Some solar panels are allegedly defective, with problems occurring into their second year; a significant issue, given that the products are meant to last 25 years. Some panels have been linked to fires and other serious problems.
The issue, according to The New York Times is not isolated and has led to some very serious problems. For example, in one case, the media outlet highlighted, the solar panels covering a large warehouse in Los Angeles experienced coating disintegration after two years, which led to defects that resulted in two fires, disabling of the system for a couple of years, and hundreds of thousands of dollars in revenue lost.
Others are facing similar problems and reports indicate that the crisis has hit at the worst time—when the $77 billion solar industry is readying for broad and increased usage and following a surge in solar construction, noted the Times. Much concern involves China, which handles much of the world’s solar panel manufacturing.
Because no industry figures exist concerning solar panels and because of confidentiality agreements that protect manufacturers’ identities, there is no clear understanding of the extent of the problem, the Times pointed out. Accountability has become a serious challenge. With promises that the panels will pay for themselves in 25 years and panels failing inside of two years and causing other problems, billions of dollars are at stake with panels installed everywhere from private homes to desert power plants, the Times reported.
Law360 noted that if the problem is as large as the Times suggests, lawsuits should be expected to be brought against solar panel makers, component manufacturers that supplied parts and/or materials used in the making of solar panels, the distributors and dealers of the panels, and the contracting companies that installed the panels.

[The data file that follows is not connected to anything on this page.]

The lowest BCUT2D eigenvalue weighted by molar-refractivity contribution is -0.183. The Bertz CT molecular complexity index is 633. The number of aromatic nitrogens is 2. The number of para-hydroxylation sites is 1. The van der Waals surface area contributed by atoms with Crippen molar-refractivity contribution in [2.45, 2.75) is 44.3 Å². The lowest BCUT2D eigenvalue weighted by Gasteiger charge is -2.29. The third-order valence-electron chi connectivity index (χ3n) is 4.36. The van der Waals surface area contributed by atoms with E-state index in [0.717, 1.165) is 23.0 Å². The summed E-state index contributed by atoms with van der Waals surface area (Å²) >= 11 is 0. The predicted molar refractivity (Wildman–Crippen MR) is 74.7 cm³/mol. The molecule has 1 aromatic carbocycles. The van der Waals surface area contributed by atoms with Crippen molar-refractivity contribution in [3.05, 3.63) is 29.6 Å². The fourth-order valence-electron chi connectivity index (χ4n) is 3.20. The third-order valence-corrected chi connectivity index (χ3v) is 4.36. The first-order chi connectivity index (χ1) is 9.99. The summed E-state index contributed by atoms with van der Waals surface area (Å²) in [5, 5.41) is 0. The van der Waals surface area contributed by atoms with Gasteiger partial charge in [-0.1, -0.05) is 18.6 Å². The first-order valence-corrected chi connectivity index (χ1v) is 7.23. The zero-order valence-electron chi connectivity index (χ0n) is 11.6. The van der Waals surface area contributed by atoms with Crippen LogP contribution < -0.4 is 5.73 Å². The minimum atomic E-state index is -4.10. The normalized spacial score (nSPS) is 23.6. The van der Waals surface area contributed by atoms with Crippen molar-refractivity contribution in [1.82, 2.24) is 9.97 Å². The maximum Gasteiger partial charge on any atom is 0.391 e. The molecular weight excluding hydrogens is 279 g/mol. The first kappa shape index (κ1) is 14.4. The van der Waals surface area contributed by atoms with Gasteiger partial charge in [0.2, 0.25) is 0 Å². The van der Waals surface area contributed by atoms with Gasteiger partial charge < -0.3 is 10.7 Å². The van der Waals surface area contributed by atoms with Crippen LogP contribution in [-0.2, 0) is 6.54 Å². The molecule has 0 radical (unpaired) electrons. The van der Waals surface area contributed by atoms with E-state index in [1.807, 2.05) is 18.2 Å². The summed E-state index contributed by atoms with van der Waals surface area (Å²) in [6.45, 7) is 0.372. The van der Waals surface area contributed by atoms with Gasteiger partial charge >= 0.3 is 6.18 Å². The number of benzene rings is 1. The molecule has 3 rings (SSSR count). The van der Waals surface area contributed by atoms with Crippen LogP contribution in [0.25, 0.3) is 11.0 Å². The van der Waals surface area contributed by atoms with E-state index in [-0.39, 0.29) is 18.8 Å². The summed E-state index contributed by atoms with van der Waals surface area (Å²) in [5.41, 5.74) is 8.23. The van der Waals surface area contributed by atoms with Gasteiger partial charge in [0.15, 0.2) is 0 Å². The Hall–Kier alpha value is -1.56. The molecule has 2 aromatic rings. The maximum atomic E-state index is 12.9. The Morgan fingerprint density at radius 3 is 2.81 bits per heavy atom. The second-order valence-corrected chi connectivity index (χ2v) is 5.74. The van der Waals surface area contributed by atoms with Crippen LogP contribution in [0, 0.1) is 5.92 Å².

The Solar Energy Industries Association said that solar panel generating capacity increased significantly in the past decade from 83 megawatts in 2003 to 7,266 megawatts last year—just about half that capacity was installed in 2012. Current wattage can power more than 1.2 million homes, according to the Times
“We need to face up to the fact that corners are being cut,” Conrad Burke, general manager for DuPont’s photovoltaic division, which supplies materials to solar manufacturers, told the Times. Dissigno, a solar developer, has seen serious panel failures at a number of its projects, Dave Williams, chief executive, told the Times. “I don’t want to be alarmist, but I think quality poses a long-term threat,” he added. “The quality across the board is harder to put your finger on now as materials in modules are changing every day and manufacturers are reluctant to share that information.”
Meanwhile, officials at firms that inspect Chinese factories for developers and financiers, say that even the most reputable firms have begun to use cheaper and untested materials in the past 18 months, according to The Times. In some cases, manufacturers have had to stop production and subcontract module assembly to smaller firms. “We have inspectors in a lot of factories, and it’s not rare to see some big brands being produced in those smaller workshops where they have no control over quality,” Thibaut Lemoine, general manager of STS Certified, a testing service, told the Times. In fact, an STS evaluation of 215,000 photovoltaic modules at its Shanghai laboratory in 2011 and 2012, revealed a defect rate that increased to 13 percent from 7.8 percent.
“Based on our testing, some manufacturers are absolutely swapping in cheap Chinese materials to save money,” Jenya Meydbray, chief executive of PV Evolution Labs said, according to the Times. “There are a lot of shortcuts being taken, and unfortunately it’s by some of the more reputable companies and there’s also been lot of new companies starting up in recent years without the same standards we’ve had at Suntech,” Stuart Wenham, chief technology officer of Suntech, told the Times.
Debt resulting from a need to increase production has led to a severe drop in price for solar paneling since 2009, which has led to Chinese solar companies to cut costs. In one case, Suntech, the world’s largest solar manufacturer up until 2012, was forced into bankruptcy, the Times explained.